Item description for The Secular Mind by Robert Coles...
Overview Child psychiatrist and bestselling author Coles offers a profound meditation on how secular culture has settled into the hearts and minds of Americans.
Does the business of daily living distance us from life's mysteries? Do most Americans value spiritual thinking more as a hobby than as an all-encompassing approach to life? Will the concept of the soul be defunct after the next few generations? Child psychiatrist and best-selling author Robert Coles offers a profound meditation on how secular culture has settled into the hearts and minds of Americans. This book is a sweeping essay on the shift from religious control over Western society to the scientific dominance of the mind. Interwoven into the story is Coles's personal quest for understanding how the sense of the sacred has stood firm in the lives of individuals--both the famous and everyday people whom he has known--even as they have struggled with doubt.
As a student, Coles questioned Paul Tillich on the meaning of the "secular mind," and his fascination with the perceived opposition between secular and sacred intensified over the years. This book recounts conversations Coles has had with such figures as Anna Freud, Karen Horney, William Carlos Williams, Walker Percy, and Dorothy Day. Their words dramatize the frustration and the joy of living in "both" the secular and sacred realms. Coles masterfully draws on a variety of literary sources that trace the relationship of the sacred and the secular: the stories of Abraham and Moses, the writings of St. Paul, Augustine, Kierkegaard, Darwin, and Freud, and the fiction of George Eliot, Hardy, Meredith, Flannery O'Connor, and Huxley. Ever since biblical times, Coles shows us, the relationship between these two realms has thrived on conflict and accommodation.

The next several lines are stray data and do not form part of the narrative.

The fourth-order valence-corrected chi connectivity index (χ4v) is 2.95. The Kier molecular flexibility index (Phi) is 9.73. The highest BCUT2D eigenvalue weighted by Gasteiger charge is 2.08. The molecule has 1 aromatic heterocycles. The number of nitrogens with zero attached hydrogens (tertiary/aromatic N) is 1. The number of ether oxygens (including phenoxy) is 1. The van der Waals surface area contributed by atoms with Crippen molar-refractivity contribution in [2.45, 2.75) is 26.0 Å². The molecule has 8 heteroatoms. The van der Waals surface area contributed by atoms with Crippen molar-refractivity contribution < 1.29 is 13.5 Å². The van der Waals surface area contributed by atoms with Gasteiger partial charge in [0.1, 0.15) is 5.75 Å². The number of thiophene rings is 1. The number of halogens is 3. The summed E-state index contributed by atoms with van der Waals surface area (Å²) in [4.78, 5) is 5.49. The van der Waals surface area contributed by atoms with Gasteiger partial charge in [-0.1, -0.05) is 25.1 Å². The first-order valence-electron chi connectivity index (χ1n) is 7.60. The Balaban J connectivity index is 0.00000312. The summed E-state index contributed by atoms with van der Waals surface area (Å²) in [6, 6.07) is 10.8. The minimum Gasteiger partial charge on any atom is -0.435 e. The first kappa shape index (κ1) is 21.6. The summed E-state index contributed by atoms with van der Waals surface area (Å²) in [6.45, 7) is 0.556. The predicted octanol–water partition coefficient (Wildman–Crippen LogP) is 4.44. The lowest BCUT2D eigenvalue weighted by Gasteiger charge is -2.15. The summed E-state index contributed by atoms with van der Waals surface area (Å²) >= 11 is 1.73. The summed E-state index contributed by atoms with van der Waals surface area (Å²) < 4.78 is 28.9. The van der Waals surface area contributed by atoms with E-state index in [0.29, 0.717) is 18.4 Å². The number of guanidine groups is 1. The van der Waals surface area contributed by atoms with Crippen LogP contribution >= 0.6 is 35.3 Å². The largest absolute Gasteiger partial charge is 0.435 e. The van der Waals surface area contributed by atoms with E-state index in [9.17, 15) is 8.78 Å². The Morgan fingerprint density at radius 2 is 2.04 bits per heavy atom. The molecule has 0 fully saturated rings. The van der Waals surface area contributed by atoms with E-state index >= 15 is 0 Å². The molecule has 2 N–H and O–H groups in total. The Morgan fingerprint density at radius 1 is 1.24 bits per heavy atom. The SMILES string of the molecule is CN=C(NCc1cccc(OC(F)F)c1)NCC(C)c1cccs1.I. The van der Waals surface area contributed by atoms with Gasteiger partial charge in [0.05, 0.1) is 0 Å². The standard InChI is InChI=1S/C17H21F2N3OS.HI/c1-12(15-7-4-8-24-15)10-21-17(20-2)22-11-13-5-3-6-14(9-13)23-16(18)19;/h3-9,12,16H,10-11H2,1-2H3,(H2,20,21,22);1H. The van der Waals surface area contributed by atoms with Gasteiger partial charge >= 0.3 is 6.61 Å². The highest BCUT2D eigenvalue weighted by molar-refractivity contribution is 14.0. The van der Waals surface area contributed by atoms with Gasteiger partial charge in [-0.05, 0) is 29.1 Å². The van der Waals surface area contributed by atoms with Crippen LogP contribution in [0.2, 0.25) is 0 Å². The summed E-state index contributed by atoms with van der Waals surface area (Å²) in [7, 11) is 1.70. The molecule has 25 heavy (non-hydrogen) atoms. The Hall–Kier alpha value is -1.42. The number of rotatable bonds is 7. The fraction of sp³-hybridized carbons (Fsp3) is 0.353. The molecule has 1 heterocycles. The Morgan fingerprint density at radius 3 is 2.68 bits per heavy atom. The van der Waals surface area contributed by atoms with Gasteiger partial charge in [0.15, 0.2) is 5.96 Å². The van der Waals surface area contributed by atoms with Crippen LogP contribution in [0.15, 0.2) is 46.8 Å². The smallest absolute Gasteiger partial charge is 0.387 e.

Coles also notes that psychoanalysis was first viewed as a rival to religion in terms of getting a handle on inner truths. He provocatively demonstrates how psychoanalysis has either been incorporated into the thinking of many religious denominations or become a type of religion in itself. How will people in the next millennium deal with advances in chemistry and neurology? Will these sciences surpass psychoanalysis in controlling how we think and feel? This book is for anyone who has wondered about the fate of the soul and our ability to seek out the sacred in our constantly changing world.
Citations And Professional Reviews The Secular Mind by Robert Coles has been reviewed by professional book reviewers and journalists at the following establishments -
Wilson Public Library Catalog - 12/31/2008 page 85
Wilson Public Library Catalog - 01/01/2004 page 96
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Studio: Princeton University Press
Est. Packaging Dimensions: Length: 9" Width: 6" Height: 0.46" Weight: 0.66 lbs.
Release Date Feb 18, 2001
Publisher Princeton University Press
ISBN 0691088624 ISBN13 9780691088624
Availability 58 units. Availability accurate as of Oct 22, 2016 12:11.
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More About Robert Coles
Robert Coles, M.D. is a child psychiatrist and the James Agee Professor of Social Ethics at Harvard University. He is a founding member of the Center of Documentary Studies at Duke University. The author of numerous books, he wrote the Pulitzer Prize-winning, multi-volume works The Inner Lives of Children and Children of Crisis. He is also the Editor of the documentary magazine Double Take.
Robert Coles currently resides in Concord, in the state of Massachusetts.
Robert Coles has published or released items in the following series...
Reviews - What do customers think about The Secular Mind?
disappointing esp. at end Mar 8, 2002